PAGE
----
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SCOTUS Denies Cert in Gun Law Challenge

The Supreme Court has denied cert — that is, refused to hear an appeal — in a case involving a New York law that tightened restrictions on conceal/carry gun permits. The appeals court upheld the gun control law and the plaintiffs had hoped that the court would take the case and overturn that decision.

The justices on Monday declined to hear a challenge to a strict New York law that makes it difficult for residents to get a license to carry a concealed handgun in public.

The court did not comment in turning away an appeal from five state residents and the Second Amendment Foundation. Their lawsuit also drew support from the National Rifle Association and 20 states.

After the Supreme Court ruled a few years ago in Heller v DC that the Second Amendment does confer an individual right to own guns, gun control advocates feared that this would doom such restrictions in the future. But as this decision suggests, that really isn’t the case. The court went out of its way to say that merely because there is a right to own guns does not mean that there can be no restrictions on that right if they can be rationally justified as furthering a clear governmental interest. They did not spell out a specific set of possible restrictions that might be found constitutional, which would have been highly unusual, but since that ruling they have not overturned any state gun control laws.

Comments

  1. gingerbaker says

    If the article is accurate when it said that the law “makes it difficult” to get a license to carry, then how is that not unconstitutional? They just said, as you point out, that restrictions must be ” rationally justified as furthering a clear governmental interest”.

    “Just making it difficult” is not a rational justification. Demanding a woman undergo mandatory vaginal probes before she can have an abortion is “just making it difficult” and we rightfully decry such an idea, and not just because it is invasive, but because it is trying to affect a prohibition through needless impediment.

    WTF is the court doing?

  2. Ben P says

    the mechanics and politics of Cert grants/denials are interesting.

    Basically, four justices have to agree to hear a case to have the supreme court take it up. The accept about 1% of the cases that come before them. (8000-9000 filed per year with usually less than 100 cases heard).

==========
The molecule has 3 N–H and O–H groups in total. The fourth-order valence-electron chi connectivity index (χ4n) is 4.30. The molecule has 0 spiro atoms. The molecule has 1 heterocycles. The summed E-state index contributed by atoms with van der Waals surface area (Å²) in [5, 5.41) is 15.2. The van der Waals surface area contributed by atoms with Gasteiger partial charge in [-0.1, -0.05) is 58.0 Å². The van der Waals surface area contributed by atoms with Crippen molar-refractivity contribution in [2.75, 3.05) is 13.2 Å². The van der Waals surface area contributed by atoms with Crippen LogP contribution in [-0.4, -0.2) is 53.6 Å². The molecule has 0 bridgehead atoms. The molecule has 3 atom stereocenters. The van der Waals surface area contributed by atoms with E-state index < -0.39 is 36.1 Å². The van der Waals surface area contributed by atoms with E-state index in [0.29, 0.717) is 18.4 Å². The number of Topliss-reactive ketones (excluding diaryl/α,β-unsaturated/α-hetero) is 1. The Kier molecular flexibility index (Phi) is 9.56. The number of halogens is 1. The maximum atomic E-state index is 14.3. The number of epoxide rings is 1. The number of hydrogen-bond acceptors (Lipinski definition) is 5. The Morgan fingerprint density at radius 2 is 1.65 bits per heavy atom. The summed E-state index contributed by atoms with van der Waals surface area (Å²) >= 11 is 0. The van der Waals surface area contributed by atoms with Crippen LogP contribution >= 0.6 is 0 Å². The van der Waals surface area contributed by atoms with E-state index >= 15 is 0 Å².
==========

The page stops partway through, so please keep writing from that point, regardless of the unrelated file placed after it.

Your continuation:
On controversial cases there is definitely some “gaming” where judges will vote to deny cert, letting what they see as a bad ruling at the circuit court level stand rather than losing at the supreme court.

  3. says

    Yet another data-point implying that the “Constitutional right to bear arms” is pure fiction.

    “Just making it difficult” is not a rational justification. Demanding a woman undergo mandatory vaginal probes before she can have an abortion is “just making it difficult” and we rightfully decry such an idea…

    No, we “rightfully decry such an idea” because it’s an invasive procedure that has nothing to do with the medical procedure sought.

    Comparing bureaucratic rigamarole to unnecessary invasive medical procedures is just ridiculous.

  4. Ben P says

    If the article is accurate when it said that the law “makes it difficult” to get a license to carry, then how is that not unconstitutional? They just said, as you point out, that restrictions must be ” rationally justified as furthering a clear governmental interest”.

    “Just making it difficult” is not a rational justification. Demanding a woman undergo mandatory vaginal probes before she can have an abortion is “just making it difficult” and we rightfully decry such an idea, and not just because it is invasive, but because it is trying to affect a prohibition through needless impediment.

    WTF is the court doing?